North Hudson Regional Fire & Rescue Swears-in 37 Firefighters, Lisa Napier becomes NHRFR’s first female firefighter

North Hudson Regional Fire and Rescue made history recently by swearing-in 37 new firefighters, its largest hiring class ever, including Lisa Napier, the first female firefighter in the 20-year history of NHRFR. All 37 new firefighters are U.S. military veterans, showing the regional fire department’s unwavering commitment to supporting our nation’s veterans.

All New Firefighters

“Each of the 37 men and women joining our ranks have served this country, and will continue to protect their communities as members of the North Hudson Regional Fire and Rescue,” said NHRFR Chief Frank Montagne. “They are all extremely qualified and I am confident they will make excellent firefighters.”

“Today we are proud to welcome 37 brave men and women to the North Hudson Regional Fire and Rescue, and wish them luck as they begin their important work protecting the community,” said Weehawken Mayor Richard Turner. “I would like to thank Senator Menendez, Senator Booker, and Congressman Sires for helping secure a Staffing for Adequate Fire & Emergency Response (SAFER) federal grant which will fully pay the salaries of 35 of these new firefighters. Federal funding this year also enabled the purchase of state-of-the-art cameras which detect body heat and can save precious time when fire crews are in dangerous situations.”

The new NHRFR firefighters are: Alexis Barreto, Ryan M. Haas, Kevin L. Riker, Joshua M. Grochowski, Stephen Arxer, Michael A. Viggiano, Mitchell L. Hoffman, Philip T. Hoffman Jr., Paul B. Brown, Rembert A. Amistad, Patrick J. Klebaur, Shane M. Paczkowski, Julio C. Pinedo, Kenneth E. Stewart, Lisa A. Napier, Kevin P. Greenfield, Alex C. Burkhardt, Richard J. Villane, Ryan A. Malanot, Matthew M. Buchman, Ronnie J. Guerra, Jose J. Solano, Patrick L. Morris, Jeffrey T. Mullins, Arthur J. Knutsen, David L. Washington, Fernando Rodriguez, Mark S. Moran, Andres F. Lopez, Marc R. Vero, Michael A. Carvajal, Thomas H. Ruane, David C. Sigwart, Mauricio B. Rojas, Kyle L. Rowand, Johandy Martinez and Xavier A. Romo.

Group Shot 1Three firefighters were promoted to the rank of Captain: Joseph B. Gobin, Peter Mancini and Timothy P. Richards. Nicholas A. Prato was promoted to the rank of Battalion Chief.

Present at the ceremony were Chief Montagne, Mayor Turner, NHRFR Executive Directors Michael DeOrio and Jeffrey Welz, Deputy Chief Anthony Venezia, Battalion Chief Alider Pratts, and NHRFR Board Members Guttenberg Councilman John Habermann, Christopher Pianese and Martin Martinetti.

NHRFR is a nationally recognized fire protection unit, and one of the largest regionalized fire departments in the United States. Covering the North Hudson towns of Guttenberg, North Bergen, Union City, Weehawken and West New York, NHRFR takes pride in maintaining one of the best response times in the nation.

North Hudson Regional Fire & Rescue Promotion Ceremony Honors Five

Today, five firefighters received promotions in a ceremony held by the North Hudson Regional Fire & Rescue (NHRFR). Battalion Chief Mark Lorenz, a 25 year fireman, Captain Alan Williams, (15 years), and Firefighters James Lisa (15

years), Erik Wilson (12 years) and Richard Gora (19 years) received commendations along with their promotions to the positions of Deputy Chief, Battalion Chief, and Captains, respectively. The ceremony was held at NHRFR Headquarters in West New York and was attended by NHRFR Management Committee Chairman and Weehawken Mayor Richard Turner,  North Bergen Mayor and State Senator Nicholas Sacco, Guttenberg Councilman John Habermann, Union City Management Committee member Martin Martinetti along with numerous members of the Regional, family and friends.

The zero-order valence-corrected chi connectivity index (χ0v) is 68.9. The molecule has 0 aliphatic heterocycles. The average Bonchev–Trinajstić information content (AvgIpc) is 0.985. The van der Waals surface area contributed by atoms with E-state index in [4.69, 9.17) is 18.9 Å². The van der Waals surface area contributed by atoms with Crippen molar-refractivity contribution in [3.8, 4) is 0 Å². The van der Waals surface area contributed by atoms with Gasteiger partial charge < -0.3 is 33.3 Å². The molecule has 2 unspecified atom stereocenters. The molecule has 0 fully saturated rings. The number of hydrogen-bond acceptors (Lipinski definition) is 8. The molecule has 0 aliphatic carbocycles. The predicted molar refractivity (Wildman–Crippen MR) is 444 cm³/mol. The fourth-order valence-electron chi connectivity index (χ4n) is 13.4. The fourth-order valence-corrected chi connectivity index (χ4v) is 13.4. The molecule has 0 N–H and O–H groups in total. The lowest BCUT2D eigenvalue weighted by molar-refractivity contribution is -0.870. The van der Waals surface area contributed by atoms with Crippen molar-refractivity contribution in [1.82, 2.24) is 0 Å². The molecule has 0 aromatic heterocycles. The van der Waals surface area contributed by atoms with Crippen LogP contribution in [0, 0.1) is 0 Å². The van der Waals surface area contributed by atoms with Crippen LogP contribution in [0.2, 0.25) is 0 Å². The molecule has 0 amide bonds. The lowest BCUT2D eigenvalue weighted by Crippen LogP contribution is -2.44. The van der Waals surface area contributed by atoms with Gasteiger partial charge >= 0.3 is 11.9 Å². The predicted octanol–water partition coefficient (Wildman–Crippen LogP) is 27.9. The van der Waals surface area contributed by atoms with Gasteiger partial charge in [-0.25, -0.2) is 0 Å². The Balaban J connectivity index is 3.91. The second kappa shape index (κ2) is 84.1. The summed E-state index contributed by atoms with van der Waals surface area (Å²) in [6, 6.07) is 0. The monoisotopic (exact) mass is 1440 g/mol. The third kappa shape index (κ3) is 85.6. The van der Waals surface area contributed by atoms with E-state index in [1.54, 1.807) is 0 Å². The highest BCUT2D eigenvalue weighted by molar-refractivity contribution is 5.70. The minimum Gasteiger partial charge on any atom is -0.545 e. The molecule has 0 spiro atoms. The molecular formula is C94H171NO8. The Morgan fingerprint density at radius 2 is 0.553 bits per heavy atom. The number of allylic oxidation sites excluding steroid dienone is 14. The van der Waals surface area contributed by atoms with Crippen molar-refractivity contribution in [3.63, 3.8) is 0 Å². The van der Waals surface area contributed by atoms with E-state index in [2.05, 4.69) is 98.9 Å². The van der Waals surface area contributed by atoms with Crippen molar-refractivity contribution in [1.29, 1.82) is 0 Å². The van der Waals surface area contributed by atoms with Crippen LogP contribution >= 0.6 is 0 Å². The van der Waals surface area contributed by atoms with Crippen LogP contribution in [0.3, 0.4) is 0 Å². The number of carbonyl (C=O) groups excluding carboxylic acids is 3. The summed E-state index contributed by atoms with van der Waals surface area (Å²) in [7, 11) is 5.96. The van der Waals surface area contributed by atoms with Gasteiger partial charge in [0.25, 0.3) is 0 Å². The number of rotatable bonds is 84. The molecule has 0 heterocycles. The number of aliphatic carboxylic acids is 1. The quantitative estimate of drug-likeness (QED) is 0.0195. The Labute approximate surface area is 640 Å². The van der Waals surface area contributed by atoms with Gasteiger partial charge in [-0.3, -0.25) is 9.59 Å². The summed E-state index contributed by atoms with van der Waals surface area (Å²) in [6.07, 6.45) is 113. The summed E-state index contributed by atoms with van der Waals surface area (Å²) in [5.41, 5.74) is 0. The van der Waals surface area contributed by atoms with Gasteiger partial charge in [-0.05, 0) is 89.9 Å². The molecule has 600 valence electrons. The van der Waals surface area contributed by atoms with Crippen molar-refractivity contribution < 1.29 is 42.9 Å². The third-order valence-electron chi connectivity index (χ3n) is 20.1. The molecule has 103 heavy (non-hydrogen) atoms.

“Deputy Chief Lorenz, Battalion Chief Williams, and Captains Lisa, Wilson and Gora are some of the most dedicated and professional officers I have had the privilege of working with in my career,” said NHRFR Chief Frank Montagne. “They are each very deserving of their promotions and I’m sure they will continue to do excellent work for NHRFR in these new capacities.”

“North Hudson Regional Fire and Rescue is dedicated to saving lives and responding to catastrophic fires in our communities, and for the department to continue offering a high level of service we must maintain an adequate supervisory staff of experienced fire officers,” said Mayor Richard Turner. “Today we are proud to promote these five outstanding individuals and I thank them for their continuing service.”

NHRFR is a nationally recognized fire protection unit, and one of the largest regionalized fire departments in the United States. Covering the North Hudson towns of Guttenberg, North Bergen, Union City, Weehawken and West New York, NHRFR takes pride in maintaining one of the best response times in the nation.

North Hudson Regional Fire and Rescue Hires 10 New Firefighters, Promotes Six

North Hudson Regional Fire and Rescue Promotions
North Hudson Regional Fire and Rescue officially welcomed ten new probationary firefighters and promoted six experienced fire officers at a ceremony recently held at Schuetzen Park Banquet Hall in North Bergen. The new recruits will be attending the Morris County Fire Academy and are expected to begin their service to NHRFR by early July. They will join 75 others hired over the past few years including 65 military veterans, helping to enhance public safety in the NHRFR coverage municipalities of North Bergen, Union City, West New York, Weehawken and Guttenberg and surrounding areas.

“The leaders of our five communities are absolutely committed to providing the best equipment and the necessary manpower to operate the Regional,” said Weehawken Mayor Richard Turner, who chairs the Regional’s Management Committee. “NHRFR is the third largest fire department in New Jersey and we are proud to welcome these new recruits to add to the 75 firefighters we have hired over the past few years.”

The promoted officers and their new positions are Deputy Chief Michael Falco, Battalion Chief Daniel Fresse, Captain Terrence Shevlin, Captain Richard Barreres, Captain William Reid and Captain William Shelton.